72 years ago the first Polaroid camera was sold in the USA
By Guido Deussing
Polaroid camera. Source: istock / urbanbuzz
"With automatic exposure and customisable lens, every snapshot is now a hit! Thanks to stylish colours and customisable design, it enhances the look and becomes a cool accessory." With these and similar words, a photo technology is marketed that is decades old but now fully in vogue again: the instant camera. The first of its kind was sold in the USA on 26 November 1948.
It comes across as an anachronism in our thoroughly digitalised It comes across as an anachronism in our thoroughly digitalised digitalised time and yet it is still very much in vogue, not only putting people in a good mood at birthday parties and wedding receptions. We are talking about the instant camera. This is a camera that, immediately after pressing the shutter release, develops and fixes the photographed motif on a film consisting of paper, polymer and chemicals and prints it out as a finished picture; depending on the photo paper used, photos are possible in black and white or colour. The name "Polaroid" is synonymous with the underlying technology, referring on the one hand to a physical phenomenon and on the other to the company of the same name owned by the physicist Edwin Herbert Land (1909-1991), born in Bridgeport in the US state of Connecticut, and his invention.
Land had founded his company, the "Polaroid Corporation", in 1937 with the aim of producing and selling flat, film-like polarisation filters made of plastic - so-called Polaroid filters; the name "Polaroid" can thus be traced back to the term "polarisers". He had received the patent for it eight years earlier. To put it simply, the task of the polarising filter is to superimpose and bundle light waves of the same oscillation plane and thus prevent diffuse light scattering. Instead of using single crystals for this purpose, as some people may still remember from their physics lessons, Land used plastic foils into which he incorporated tiny, rectified splinters of suitable crystals.
Principle and mode of operation of a polarisation filter: superimposition and bundling of light waves of the same oscillation plane. Source: Wikipedia
Lang made his first polarising film from cellulose acetate, a thermoplastic obtained chemically from cotton, i.e. which can be deformed by applying heat, into which he incorporated tiny light-absorbing and polarising splinters of an iodine-containing crystal (herapathite)). Later, Land used colourless films made of polyvinyl alcohol (PVAL or PVOH), also a thermoplastic. The Tüffler achieved directional polarisation by first heating the film and stretching it in a certain direction, which led to a parallel alignment of the long-chain polymers. Iodine crystallites were introduced into the film as a polarising element, which attached themselves to the molecules of the polymer and thus also formed long (electrically conductive) chains.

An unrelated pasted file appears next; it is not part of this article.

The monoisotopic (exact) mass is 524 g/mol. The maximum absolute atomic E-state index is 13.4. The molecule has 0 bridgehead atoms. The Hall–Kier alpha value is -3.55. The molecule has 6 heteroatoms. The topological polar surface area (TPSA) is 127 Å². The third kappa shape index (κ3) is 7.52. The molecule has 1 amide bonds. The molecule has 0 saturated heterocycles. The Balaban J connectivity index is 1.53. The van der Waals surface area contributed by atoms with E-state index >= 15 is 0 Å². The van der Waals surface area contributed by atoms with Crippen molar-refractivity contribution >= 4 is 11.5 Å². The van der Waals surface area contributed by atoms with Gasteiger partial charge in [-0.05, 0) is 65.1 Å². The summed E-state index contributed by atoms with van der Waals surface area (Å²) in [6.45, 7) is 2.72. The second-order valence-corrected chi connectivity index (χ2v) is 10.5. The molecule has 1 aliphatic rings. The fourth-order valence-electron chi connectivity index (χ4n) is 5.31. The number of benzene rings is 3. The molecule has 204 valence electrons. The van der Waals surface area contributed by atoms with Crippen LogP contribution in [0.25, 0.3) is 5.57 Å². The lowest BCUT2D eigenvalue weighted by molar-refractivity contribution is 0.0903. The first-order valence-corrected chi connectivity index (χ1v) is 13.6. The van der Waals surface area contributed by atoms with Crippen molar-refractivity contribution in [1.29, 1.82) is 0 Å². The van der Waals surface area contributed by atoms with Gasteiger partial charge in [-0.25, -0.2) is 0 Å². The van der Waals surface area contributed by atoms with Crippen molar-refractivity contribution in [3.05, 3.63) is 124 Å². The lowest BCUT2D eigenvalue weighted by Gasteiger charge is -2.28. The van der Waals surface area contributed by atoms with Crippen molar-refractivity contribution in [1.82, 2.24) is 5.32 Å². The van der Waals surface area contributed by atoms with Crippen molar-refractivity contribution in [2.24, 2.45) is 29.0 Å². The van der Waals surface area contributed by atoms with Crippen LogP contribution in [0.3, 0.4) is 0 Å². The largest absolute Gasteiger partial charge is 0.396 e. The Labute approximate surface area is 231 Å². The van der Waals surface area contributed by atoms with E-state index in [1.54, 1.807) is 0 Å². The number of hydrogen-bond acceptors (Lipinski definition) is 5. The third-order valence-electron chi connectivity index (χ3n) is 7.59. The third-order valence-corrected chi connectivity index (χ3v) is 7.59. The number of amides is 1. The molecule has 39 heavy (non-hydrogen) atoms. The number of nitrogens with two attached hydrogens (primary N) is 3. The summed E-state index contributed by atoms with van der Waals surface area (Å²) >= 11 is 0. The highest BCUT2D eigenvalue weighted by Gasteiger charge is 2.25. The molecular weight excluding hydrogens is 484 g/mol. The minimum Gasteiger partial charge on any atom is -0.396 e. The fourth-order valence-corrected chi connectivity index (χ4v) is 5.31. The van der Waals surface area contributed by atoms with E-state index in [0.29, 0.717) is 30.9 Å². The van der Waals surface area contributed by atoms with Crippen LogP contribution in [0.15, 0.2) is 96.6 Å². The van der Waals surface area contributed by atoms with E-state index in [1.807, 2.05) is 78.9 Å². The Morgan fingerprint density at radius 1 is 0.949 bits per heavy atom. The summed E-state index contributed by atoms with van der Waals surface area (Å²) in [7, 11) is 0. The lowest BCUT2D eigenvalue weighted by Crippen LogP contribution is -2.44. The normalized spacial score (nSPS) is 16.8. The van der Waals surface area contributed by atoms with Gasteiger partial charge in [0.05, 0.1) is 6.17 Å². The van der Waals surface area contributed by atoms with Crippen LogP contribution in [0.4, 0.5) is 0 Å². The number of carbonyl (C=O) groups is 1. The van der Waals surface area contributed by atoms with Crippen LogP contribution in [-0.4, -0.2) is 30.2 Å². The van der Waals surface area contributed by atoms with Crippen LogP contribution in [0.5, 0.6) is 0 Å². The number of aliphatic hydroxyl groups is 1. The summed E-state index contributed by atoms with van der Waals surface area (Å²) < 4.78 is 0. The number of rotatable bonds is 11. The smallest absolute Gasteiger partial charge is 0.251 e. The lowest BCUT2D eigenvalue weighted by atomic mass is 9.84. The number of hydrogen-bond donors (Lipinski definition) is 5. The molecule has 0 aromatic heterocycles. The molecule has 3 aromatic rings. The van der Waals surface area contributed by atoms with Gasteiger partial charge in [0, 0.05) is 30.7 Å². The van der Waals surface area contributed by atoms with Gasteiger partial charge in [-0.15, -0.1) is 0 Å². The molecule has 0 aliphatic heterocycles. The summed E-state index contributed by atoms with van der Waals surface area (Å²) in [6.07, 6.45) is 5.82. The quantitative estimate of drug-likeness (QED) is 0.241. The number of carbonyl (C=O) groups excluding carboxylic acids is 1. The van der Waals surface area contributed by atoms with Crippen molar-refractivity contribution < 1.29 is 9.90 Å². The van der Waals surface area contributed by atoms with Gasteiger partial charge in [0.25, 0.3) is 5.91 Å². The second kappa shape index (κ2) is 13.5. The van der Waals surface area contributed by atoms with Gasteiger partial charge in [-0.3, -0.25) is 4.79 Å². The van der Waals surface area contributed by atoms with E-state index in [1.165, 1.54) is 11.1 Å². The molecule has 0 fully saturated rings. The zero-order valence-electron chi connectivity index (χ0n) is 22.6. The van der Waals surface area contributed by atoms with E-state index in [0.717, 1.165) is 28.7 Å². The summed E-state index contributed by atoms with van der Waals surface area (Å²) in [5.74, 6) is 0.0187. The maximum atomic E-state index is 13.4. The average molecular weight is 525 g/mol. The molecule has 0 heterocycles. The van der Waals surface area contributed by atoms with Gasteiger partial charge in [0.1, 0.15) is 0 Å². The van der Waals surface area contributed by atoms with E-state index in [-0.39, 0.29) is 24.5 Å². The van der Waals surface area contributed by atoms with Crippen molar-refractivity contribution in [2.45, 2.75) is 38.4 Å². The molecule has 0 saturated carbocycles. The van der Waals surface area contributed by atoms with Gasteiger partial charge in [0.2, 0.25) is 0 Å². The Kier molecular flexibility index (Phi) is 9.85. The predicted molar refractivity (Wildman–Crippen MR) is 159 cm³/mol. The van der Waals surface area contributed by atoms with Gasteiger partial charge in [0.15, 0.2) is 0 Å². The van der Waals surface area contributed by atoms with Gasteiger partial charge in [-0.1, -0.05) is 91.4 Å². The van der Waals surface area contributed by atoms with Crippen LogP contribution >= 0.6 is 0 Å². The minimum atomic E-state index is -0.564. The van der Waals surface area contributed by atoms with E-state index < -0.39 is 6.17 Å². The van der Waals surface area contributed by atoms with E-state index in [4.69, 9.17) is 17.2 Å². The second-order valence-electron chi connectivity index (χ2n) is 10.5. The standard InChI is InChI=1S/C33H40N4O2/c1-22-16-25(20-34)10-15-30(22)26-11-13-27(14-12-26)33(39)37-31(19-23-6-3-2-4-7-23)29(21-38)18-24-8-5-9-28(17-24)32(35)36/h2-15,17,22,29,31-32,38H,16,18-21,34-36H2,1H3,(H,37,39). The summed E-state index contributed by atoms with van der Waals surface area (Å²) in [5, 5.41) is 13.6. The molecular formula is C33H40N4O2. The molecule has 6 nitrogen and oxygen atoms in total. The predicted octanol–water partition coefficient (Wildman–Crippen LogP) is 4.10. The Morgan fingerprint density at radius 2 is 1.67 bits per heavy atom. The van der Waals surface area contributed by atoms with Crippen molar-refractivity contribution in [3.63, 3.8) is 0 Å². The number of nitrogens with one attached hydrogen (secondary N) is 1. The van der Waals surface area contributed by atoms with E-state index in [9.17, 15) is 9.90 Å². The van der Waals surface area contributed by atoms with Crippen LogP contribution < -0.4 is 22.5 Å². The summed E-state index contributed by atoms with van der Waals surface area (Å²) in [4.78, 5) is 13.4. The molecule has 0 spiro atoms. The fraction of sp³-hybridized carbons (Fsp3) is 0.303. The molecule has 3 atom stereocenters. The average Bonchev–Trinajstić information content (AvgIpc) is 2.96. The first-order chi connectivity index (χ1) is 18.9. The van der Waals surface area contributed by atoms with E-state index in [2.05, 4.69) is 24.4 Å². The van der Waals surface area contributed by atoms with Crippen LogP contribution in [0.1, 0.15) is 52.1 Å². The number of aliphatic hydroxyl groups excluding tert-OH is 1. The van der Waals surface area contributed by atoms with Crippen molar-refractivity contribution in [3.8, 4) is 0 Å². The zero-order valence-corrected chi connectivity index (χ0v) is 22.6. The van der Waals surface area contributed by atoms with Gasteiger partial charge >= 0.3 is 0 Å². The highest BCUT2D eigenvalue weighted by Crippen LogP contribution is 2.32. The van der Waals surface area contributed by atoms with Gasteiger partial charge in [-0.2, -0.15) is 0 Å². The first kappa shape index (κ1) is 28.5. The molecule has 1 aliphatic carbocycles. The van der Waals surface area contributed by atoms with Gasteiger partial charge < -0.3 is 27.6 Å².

Land's sheet-like polarisation filters based on plastic had its advantages; not least, they were lighter in weight than glass, for example, and thus also cheaper. And the demand for its development was high, and not only in terms of its use in sunglasses. In the years after the Second World War, when the demand for polarising filters continued to grow, Land finally turned his idea of an instant camera into reality. According to legend, the starting point for this idea was his daughter's question during a holiday in 1943 as to why one had to wait so long before being able to pick up a photo that one had taken. His Polaroid ultimately fulfilled this wish within a minute. With the instant cameras, the inventor's company became a billion-dollar global brand with up to 20,000 employees, writes journalist Christoph Gunkel in Spiegel Geschichte.
Land unveiled his finished invention in 1947 at the Optical Society of America by taking a photo of himself and revealing it to the audience after just one minute. Land's first camera, the Model 95, was available in the US on 26 November 1948 and sold out immediately.
The Polaroid company continued to produce new cameras and films, including those for X-ray photography in 1951, until February 2008: declining sales due to the booming digital camera market brought about the end. One was inclined to believe that the Polaroid camera, this once revolutionary invention, was obsolete - until a few years ago when instant photography was revived and is still popular. It's not without reason that they say: there's life in the old dog yet.
Edwin H. Land, Some Aspects of the Development of Sheet Polarizers, Journal of the Optical Society of America 12 (1951) 957-963, https://doi.org/10.1364/JOSA.41.000957
Zur Geschichte der Sofortbildkamera, https://de.wikipedia.org/wiki/Sofortbildkamera
Zur Geschichte der Firma und Marke und des Produkts „Polaroid“, https://de.wikipedia.org/wiki/Polaroid
Christoph Gunkel, „Der Mann ist ein Nationalheiligtum“, Spiegel Geschichte 21.02.217, https://www.spiegel.de/geschichte/polaroid-erfinder-edwin-land-und-die-ersten-testaufnahmen-a-1135444.html
Edwin H. Land, A New One-Step Photographic Process, Journal of the Optical Society of America 2, pp (1947) 61-77, https://doi.org/10.1364/JOSA.37.000061